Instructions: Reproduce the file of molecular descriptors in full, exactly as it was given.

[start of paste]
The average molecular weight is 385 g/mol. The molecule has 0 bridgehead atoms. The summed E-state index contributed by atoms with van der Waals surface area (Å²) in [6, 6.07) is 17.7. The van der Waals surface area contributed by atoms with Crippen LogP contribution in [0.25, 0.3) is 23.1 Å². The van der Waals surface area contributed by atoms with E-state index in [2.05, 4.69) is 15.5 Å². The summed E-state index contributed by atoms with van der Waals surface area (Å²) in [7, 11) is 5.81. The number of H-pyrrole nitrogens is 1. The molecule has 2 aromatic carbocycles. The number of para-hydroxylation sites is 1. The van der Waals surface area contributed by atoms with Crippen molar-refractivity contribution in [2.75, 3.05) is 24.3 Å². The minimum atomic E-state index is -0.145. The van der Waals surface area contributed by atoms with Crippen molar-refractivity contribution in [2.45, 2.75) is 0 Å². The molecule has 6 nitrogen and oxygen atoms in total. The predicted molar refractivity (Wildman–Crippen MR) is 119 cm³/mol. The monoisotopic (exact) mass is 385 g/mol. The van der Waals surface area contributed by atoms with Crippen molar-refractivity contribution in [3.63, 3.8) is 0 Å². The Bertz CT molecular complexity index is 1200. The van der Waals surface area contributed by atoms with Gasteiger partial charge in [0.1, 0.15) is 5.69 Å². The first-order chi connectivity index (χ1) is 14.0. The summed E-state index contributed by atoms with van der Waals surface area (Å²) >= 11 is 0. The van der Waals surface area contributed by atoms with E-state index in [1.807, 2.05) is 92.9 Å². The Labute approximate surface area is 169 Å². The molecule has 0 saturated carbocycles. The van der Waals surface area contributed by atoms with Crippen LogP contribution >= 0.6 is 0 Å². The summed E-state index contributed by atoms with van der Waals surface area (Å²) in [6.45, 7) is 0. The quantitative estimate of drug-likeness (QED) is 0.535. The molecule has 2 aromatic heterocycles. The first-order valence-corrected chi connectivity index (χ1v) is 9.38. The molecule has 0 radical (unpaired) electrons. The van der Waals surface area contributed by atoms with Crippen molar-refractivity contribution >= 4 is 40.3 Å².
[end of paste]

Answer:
The average molecular weight is 385 g/mol. The molecule has 0 bridgehead atoms. The summed E-state index contributed by atoms with van der Waals surface area (Å²) in [6, 6.07) is 17.7. The van der Waals surface area contributed by atoms with Crippen LogP contribution in [0.25, 0.3) is 23.1 Å². The van der Waals surface area contributed by atoms with E-state index in [2.05, 4.69) is 15.5 Å². The summed E-state index contributed by atoms with van der Waals surface area (Å²) in [7, 11) is 5.81. The number of H-pyrrole nitrogens is 1. The molecule has 2 aromatic carbocycles. The number of para-hydroxylation sites is 1. The van der Waals surface area contributed by atoms with Crippen molar-refractivity contribution in [2.75, 3.05) is 24.3 Å². The minimum atomic E-state index is -0.145. The van der Waals surface area contributed by atoms with Crippen molar-refractivity contribution in [2.45, 2.75) is 0 Å². The molecule has 6 nitrogen and oxygen atoms in total. The predicted molar refractivity (Wildman–Crippen MR) is 119 cm³/mol. The monoisotopic (exact) mass is 385 g/mol. The van der Waals surface area contributed by atoms with Crippen molar-refractivity contribution in [3.63, 3.8) is 0 Å². The Bertz CT molecular complexity index is 1200. The van der Waals surface area contributed by atoms with Gasteiger partial charge in [0.1, 0.15) is 5.69 Å². The first-order chi connectivity index (χ1) is 14.0. The summed E-state index contributed by atoms with van der Waals surface area (Å²) >= 11 is 0. The van der Waals surface area contributed by atoms with E-state index in [1.807, 2.05) is 92.9 Å². The Labute approximate surface area is 169 Å². The molecule has 0 saturated carbocycles. The van der Waals surface area contributed by atoms with Crippen LogP contribution >= 0.6 is 0 Å². The summed E-state index contributed by atoms with van der Waals surface area (Å²) in [6.45, 7) is 0. The quantitative estimate of drug-likeness (QED) is 0.535. The molecule has 2 aromatic heterocycles. The first-order valence-corrected chi connectivity index (χ1v) is 9.38. The molecule has 0 radical (unpaired) electrons. The van der Waals surface area contributed by atoms with Crippen molar-refractivity contribution >= 4 is 40.3 Å².